Biking Santa Clarita

Photo courtesy City of Santa Clarita.
Photo courtesy City of Santa Clarita.
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Miles and miles of routes for every level of rider 

By Jim Walker 

Santa Clarita is most definitely a bike-friendly city, and this was by design from the very beginning. In addition to many other outdoor recreational opportunities, the Santa Clarita Valley features more than 120 miles of bike routes, including unpaved trails, streets and 70 miles of paved paseos and Class I shared-use paths.  

There is even a newly opened Trek Bike Park. And the city’s Non-Motorized Transportation Plan “establishes a long-term vision for improving walking and biking in our city,” so this will only get better.  

“The city of Santa Clarita has a large and diverse cycling community that consists of everyone from road cyclists to BMX riders to mountain bikers to children who are on two wheels for the first time,” Santa Clarita Mayor Laurene Weste said. “There are opportunities for bicycle riders of all ages and abilities to enjoy all that the city has to offer, whether that is by sharpening your skills at the Trek Bike Park of Santa Clarita or riding on paved, off-street trails and paseos to get to your local park.” 

Photo courtesy City of Santa Clarita.
Photo courtesy City of Santa Clarita.

For everything SCV biking-related, visit Here you can find links to printable and interactive maps, apps that help you follow your route, videos where you can preview your route, and links to vendors and biking clubs, so you don’t have to go it alone. You can even find links to suggested bike routes to local schools. In fact, there are just too many riding opportunities, helpful suggestions and other links available to cover at one time, so here we will focus briefly on those 70 miles of paved paths.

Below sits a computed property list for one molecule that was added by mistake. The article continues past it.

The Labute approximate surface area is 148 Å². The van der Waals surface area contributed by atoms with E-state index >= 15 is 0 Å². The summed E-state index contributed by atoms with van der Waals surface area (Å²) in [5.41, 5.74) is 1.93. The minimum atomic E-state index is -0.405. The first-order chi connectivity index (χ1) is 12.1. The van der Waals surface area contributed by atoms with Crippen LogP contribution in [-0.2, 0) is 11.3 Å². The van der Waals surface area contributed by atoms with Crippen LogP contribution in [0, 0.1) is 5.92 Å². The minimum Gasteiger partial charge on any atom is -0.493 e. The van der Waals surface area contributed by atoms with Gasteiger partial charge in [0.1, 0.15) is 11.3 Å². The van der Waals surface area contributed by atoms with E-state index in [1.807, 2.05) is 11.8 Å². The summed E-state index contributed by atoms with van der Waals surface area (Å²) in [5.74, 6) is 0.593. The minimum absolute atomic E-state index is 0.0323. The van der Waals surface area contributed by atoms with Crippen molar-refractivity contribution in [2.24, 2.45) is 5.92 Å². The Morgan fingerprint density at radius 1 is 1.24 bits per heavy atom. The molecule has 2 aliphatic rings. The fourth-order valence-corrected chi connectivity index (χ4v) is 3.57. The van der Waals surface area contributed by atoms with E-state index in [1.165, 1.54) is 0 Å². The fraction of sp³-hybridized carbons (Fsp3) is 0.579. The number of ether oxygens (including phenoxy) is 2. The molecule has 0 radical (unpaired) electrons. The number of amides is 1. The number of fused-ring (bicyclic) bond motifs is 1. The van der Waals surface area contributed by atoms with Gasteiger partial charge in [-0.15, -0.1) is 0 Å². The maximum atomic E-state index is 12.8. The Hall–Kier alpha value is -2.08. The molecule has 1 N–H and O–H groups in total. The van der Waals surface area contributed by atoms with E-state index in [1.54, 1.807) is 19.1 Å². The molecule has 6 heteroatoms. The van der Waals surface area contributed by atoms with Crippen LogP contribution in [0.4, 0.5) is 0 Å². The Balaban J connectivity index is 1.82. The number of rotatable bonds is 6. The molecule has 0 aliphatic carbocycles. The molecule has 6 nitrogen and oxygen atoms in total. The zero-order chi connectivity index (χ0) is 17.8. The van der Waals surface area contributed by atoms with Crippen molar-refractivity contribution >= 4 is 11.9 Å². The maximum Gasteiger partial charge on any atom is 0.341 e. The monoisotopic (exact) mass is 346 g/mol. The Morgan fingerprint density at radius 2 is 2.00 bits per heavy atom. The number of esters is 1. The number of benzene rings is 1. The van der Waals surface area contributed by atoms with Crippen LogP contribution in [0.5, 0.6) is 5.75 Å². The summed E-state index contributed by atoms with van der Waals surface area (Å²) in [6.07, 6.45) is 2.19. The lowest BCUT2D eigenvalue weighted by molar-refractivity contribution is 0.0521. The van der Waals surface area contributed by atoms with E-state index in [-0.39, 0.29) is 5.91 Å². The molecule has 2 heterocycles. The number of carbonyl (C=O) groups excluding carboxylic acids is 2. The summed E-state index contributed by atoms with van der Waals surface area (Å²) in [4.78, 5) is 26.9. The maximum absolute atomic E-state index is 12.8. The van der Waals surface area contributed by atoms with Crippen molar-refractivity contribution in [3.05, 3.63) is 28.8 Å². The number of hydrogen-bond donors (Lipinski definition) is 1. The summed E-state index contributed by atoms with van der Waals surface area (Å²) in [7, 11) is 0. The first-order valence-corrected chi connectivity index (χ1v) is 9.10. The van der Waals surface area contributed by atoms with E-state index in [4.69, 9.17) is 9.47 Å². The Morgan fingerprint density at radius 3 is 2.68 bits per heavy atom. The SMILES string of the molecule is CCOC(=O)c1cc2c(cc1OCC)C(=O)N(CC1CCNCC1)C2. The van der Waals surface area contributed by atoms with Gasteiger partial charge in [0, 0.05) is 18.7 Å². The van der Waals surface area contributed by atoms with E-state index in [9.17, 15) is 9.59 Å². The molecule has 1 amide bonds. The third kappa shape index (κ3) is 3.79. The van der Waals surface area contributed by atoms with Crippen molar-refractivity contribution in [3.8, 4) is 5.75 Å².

See the accompanying sidebar for descriptions of the different bike route classifications in the SCV, but the smoothest and most meditative will be found as Class I Bike Paths. These provide “a completely separated right of way for the exclusive use of bicycles and pedestrians, with cross-flow traffic minimized,” so you don’t have to be concerned with motorized vehicles or their exhaust fumes. You can concentrate on your cardio and music. 

If you view the printable map or interactive map at the biking website, you will note many Class I routes marked in red. And you can certainly start and end your ride at any point(s) along the routes. Using the map at, you can see some Class I routes include Newhall Ranch Road Trail, San Francisquito Creek Trail, South Fork Trail, Santa Clara River Trail, Chuck Pontius Commuter Rail Trai and the Golden Valley Road Trail. Just know that Class I doesn’t necessarily mean level. The SCV generally increases in elevation as you head east, and as you head toward the foothills north or south. 

Photo courtesy City of Santa Clarita.
Photo courtesy City of Santa Clarita.

This is just to ease you in. If you want something more difficult, the website features several suggested bike routes on roads, classified as “easy,” “moderate” and “difficult,” depending on distance and elevation changes. And you are certainly welcome to plot your own routes using any combination of trails available that suits your equipment. 

“The city is proud to be recognized as a Silver Bicycle Friendly Community by the League of American Bicyclists,” Weste said, “and is committed to providing safe and scenic bicycle facilities for riders. We will continue to expand our bike trails to help best serve the residents of Santa Clarita.” 

Photo courtesy City of Santa Clarita.
Photo courtesy City of Santa Clarita.

Bike to Work Challenge 

The city of Santa Clarita is holding its 18th annual Bike to Work Challenge May 16-20 to see which local businesses can get the most employees to bike to work. Those with the largest percentage of participation will win a prize for the team, and individual riders will be entered into a raffle for other prizes. Visit

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